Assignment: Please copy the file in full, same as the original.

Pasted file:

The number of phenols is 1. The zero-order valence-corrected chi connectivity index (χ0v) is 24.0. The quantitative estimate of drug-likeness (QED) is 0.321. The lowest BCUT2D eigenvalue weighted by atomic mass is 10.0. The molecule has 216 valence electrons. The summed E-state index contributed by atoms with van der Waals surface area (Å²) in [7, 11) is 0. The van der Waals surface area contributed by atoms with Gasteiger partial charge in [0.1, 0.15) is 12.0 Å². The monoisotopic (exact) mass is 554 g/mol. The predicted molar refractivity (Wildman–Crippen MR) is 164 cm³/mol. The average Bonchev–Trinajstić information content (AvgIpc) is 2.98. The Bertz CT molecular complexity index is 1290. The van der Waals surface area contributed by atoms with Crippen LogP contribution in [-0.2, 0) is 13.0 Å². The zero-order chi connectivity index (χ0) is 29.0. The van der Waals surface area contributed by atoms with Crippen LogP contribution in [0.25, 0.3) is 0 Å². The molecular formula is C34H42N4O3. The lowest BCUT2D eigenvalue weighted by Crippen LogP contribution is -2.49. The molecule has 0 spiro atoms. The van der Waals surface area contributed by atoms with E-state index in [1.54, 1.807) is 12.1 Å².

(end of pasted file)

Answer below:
The number of phenols is 1. The zero-order valence-corrected chi connectivity index (χ0v) is 24.0. The quantitative estimate of drug-likeness (QED) is 0.321. The lowest BCUT2D eigenvalue weighted by atomic mass is 10.0. The molecule has 216 valence electrons. The summed E-state index contributed by atoms with van der Waals surface area (Å²) in [7, 11) is 0. The van der Waals surface area contributed by atoms with Gasteiger partial charge in [0.1, 0.15) is 12.0 Å². The monoisotopic (exact) mass is 554 g/mol. The predicted molar refractivity (Wildman–Crippen MR) is 164 cm³/mol. The average Bonchev–Trinajstić information content (AvgIpc) is 2.98. The Bertz CT molecular complexity index is 1290. The van der Waals surface area contributed by atoms with Crippen LogP contribution in [-0.2, 0) is 13.0 Å². The zero-order chi connectivity index (χ0) is 29.0. The van der Waals surface area contributed by atoms with Crippen LogP contribution in [0.25, 0.3) is 0 Å². The molecular formula is C34H42N4O3. The lowest BCUT2D eigenvalue weighted by Crippen LogP contribution is -2.49. The molecule has 0 spiro atoms. The van der Waals surface area contributed by atoms with E-state index in [1.54, 1.807) is 12.1 Å².